All Blacks too strong for Scotland

EDINBURGH - The All Blacks cruised through the first leg of their Grand Slam tour of Britain and Ireland this morning (NZT), a second-string line-up comfortably running up a 32-6 win over Scotland at Murrayfield.

The huge gulf between the best team in the southern hemisphere and one of Europe's weaker countries was underlined as the All Blacks extended their unbeaten run against Scotland to 27 matches with tries from Anthony Tuitavake, Piri Weepu and man of the match Richard Kahui and Anthony Boric.

First five-eighths Stephen Donald, who did well enough to ensure Dan Carter was not brought off the bench until the final ten minutes, contributed 10 points with four kicks landed out of five.

New Zealand coach Graham Henry had opted to keep his powder dry for the tougher tests that lie ahead by naming a line-up featuring three debutants and 12 changes from the side that started last weekend's Bledisloe Cup win over Australia in Hong Kong.

That had led to the Scots kicking off with high hopes of taking advantage of the relative inexperience of their opponents line-up to end their 103-year wait for a victory over the All Blacks.

Things started promisingly enough with skipper Mike Blair breaking the line to send Chris Paterson on a run that was halted, illegally, under the posts.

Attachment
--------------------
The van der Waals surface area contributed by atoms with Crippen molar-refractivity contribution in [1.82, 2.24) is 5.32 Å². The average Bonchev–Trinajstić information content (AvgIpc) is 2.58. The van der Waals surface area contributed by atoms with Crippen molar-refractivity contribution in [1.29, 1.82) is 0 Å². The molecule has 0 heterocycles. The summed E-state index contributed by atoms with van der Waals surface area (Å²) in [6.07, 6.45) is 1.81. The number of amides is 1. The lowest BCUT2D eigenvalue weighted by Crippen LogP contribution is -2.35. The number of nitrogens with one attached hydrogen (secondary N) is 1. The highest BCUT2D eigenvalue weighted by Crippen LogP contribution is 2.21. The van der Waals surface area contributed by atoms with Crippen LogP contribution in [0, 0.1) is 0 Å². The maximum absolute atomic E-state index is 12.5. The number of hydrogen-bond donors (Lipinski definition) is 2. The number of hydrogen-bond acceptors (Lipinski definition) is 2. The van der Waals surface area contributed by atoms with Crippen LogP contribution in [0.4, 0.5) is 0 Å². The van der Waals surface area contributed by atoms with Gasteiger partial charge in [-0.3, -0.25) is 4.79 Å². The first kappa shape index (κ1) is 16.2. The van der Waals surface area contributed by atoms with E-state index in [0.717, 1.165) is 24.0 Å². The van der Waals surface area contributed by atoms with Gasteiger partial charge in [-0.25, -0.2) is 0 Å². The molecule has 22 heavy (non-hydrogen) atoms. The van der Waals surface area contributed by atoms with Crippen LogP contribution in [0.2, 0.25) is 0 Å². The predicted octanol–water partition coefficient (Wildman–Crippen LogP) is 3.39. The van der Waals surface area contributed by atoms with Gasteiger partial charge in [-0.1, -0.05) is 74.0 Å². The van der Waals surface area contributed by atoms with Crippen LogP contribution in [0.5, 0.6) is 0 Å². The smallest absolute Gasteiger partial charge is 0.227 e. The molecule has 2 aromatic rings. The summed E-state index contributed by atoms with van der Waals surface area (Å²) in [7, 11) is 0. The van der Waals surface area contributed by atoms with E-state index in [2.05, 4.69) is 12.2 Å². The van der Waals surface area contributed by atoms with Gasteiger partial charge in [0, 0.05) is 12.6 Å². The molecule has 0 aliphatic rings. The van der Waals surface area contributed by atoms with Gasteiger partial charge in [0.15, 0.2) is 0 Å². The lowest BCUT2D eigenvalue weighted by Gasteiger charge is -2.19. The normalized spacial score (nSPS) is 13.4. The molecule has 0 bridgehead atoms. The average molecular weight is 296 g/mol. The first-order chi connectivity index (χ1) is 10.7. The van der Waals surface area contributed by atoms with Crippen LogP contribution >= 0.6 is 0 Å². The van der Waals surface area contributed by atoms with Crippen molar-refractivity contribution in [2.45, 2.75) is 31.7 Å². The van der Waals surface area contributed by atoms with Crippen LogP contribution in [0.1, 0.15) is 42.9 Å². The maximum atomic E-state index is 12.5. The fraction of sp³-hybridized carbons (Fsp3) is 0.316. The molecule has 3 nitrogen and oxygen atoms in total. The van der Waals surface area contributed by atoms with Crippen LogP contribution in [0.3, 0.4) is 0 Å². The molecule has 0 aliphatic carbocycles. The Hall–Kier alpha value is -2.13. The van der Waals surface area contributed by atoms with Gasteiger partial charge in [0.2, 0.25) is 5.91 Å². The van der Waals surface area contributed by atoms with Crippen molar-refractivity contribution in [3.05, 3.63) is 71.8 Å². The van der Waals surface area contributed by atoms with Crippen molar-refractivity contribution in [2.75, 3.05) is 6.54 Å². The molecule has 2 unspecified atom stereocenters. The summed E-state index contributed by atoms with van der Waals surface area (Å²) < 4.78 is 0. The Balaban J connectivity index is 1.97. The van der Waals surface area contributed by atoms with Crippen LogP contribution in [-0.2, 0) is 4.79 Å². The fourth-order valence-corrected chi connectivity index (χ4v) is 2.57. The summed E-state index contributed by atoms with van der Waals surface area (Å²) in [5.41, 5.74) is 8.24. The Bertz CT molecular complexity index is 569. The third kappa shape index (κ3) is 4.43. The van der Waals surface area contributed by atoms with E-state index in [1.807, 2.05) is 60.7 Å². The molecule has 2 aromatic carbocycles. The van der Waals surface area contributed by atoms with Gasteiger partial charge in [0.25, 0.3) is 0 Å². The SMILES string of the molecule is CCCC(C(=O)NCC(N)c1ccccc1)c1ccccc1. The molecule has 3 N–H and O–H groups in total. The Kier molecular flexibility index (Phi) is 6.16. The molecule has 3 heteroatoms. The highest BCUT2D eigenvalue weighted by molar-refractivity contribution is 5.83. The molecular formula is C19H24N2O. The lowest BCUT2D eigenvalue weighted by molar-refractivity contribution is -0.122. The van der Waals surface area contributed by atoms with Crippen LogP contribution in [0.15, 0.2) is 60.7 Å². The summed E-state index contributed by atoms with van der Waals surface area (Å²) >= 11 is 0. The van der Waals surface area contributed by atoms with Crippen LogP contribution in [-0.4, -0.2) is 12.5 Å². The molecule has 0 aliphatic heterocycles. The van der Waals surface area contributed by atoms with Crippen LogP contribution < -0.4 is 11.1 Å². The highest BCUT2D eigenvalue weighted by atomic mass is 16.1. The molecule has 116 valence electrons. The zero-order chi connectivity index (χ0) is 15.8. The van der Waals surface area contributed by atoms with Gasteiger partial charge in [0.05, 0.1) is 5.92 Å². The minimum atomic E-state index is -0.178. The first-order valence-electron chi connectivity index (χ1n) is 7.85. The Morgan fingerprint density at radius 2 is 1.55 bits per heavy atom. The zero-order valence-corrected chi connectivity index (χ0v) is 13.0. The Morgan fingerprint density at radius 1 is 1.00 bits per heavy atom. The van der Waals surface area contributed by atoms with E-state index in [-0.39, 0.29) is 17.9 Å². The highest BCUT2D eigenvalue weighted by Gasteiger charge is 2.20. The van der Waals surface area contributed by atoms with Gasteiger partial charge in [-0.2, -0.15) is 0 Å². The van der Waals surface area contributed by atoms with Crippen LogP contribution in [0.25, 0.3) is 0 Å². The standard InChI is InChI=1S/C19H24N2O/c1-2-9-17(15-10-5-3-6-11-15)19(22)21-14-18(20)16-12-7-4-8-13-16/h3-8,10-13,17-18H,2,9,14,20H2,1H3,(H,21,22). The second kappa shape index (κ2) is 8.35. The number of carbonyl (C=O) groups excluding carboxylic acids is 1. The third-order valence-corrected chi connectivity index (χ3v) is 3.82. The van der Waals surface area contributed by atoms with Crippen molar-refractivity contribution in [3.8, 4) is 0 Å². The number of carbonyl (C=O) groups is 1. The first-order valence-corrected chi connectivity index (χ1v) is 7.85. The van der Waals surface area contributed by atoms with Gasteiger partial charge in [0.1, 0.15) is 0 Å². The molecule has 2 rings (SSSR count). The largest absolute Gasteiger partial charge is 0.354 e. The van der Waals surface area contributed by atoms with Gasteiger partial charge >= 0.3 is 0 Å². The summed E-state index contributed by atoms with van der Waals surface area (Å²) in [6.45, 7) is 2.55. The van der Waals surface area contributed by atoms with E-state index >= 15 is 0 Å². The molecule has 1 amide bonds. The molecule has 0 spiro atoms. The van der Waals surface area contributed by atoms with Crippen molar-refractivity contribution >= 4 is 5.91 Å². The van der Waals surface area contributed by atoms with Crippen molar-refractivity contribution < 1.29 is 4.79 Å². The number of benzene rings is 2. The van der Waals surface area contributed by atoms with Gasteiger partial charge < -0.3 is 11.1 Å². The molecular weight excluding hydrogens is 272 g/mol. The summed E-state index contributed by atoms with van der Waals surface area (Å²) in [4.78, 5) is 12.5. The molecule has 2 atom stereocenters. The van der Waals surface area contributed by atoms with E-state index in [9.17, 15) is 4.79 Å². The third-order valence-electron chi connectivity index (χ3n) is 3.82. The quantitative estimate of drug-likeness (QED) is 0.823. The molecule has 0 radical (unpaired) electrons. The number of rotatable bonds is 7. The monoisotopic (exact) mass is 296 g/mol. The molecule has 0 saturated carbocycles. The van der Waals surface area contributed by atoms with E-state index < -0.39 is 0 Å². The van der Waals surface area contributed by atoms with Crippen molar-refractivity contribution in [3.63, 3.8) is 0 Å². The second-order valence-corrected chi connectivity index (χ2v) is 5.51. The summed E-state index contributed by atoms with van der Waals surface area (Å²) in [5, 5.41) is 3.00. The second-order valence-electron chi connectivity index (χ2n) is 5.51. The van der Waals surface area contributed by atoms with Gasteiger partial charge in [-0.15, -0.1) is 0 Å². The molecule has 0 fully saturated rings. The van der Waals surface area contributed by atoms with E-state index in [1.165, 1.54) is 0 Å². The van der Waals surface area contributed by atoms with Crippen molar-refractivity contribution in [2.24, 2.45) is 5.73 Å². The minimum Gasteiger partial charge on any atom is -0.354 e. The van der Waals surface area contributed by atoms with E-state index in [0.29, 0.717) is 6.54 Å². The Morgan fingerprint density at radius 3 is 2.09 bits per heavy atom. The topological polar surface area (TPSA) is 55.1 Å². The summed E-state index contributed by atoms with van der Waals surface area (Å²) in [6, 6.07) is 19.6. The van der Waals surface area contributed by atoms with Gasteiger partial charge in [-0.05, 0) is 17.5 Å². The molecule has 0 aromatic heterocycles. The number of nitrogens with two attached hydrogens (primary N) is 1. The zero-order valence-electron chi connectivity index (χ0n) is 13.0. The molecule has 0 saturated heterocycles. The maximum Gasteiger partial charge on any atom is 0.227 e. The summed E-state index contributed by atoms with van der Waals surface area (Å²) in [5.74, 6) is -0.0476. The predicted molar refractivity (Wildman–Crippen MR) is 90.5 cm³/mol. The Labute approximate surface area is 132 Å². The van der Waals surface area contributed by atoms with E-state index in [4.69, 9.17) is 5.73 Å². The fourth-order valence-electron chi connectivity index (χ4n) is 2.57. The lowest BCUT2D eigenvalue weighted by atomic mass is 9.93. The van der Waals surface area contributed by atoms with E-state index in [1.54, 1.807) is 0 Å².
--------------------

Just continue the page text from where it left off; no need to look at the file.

Paterson duly dispatched the ensuing penalty but Scotland's advantage was handed back immediately when centre Nick de Luca was sin-binned for kicking the ball away in a ruck.

Having converted their penalty, the tourists exploited their numerical advantage after the Scots lost their own lineout yards from the touchline.

Donald's crossfield kick found Tuitavake in the opposite corner and the Auckland Blues wing muscled past Paterson to put his side firmly in charge.

Donald's conversion and a penalty awarded after former skipper Jason White was penalised in the lineout, stretched the lead to 13-3 with less than 20 minutes gone.

Paterson reduced the deficit with another penalty but the All Blacks were gifted a second try when Phil Godman, preferred to Dan Parks at first five-eighths, failed to kill Kahui's grubber kick just to the right of the posts, allowing halfback Weepu to pick up and go over.

A rare penalty miss by Paterson did not help the home side's cause but hooker Ross Ford's storming run through the All Blacks midfield triggered their first period of sustained pressure.

Some desperate defending saw lock Boric sent to the sin bin but New Zealand weathered the storm, with the help of Scots wing Sean Lamont, who kicked at clean air after his own forward chip had left him with a clear run at the line.

Any hopes of a fightback the Scots may have nurtured at half-time were crushed within two minutes of the restart, when the simplest of forward punts enabled Kahui to sprint clear and touch down under the posts.

Another try should have followed on the hour mark, when replacement Corey Jane dropped the ball within a yard of the touchline. Instead, the fourth came six minutes from the end, Boric making amends for his first-half indiscretion.

All Blacks 32 (Anthony Tuitavake, Piri Weepu, Richard Kahui, Anthony Boric tries; Stephen Donald 2 pen 2 con, Daniel Carter con). Scotland 6 (Chris Paterson 2 pen). Halftime: 18-6.

- AFP

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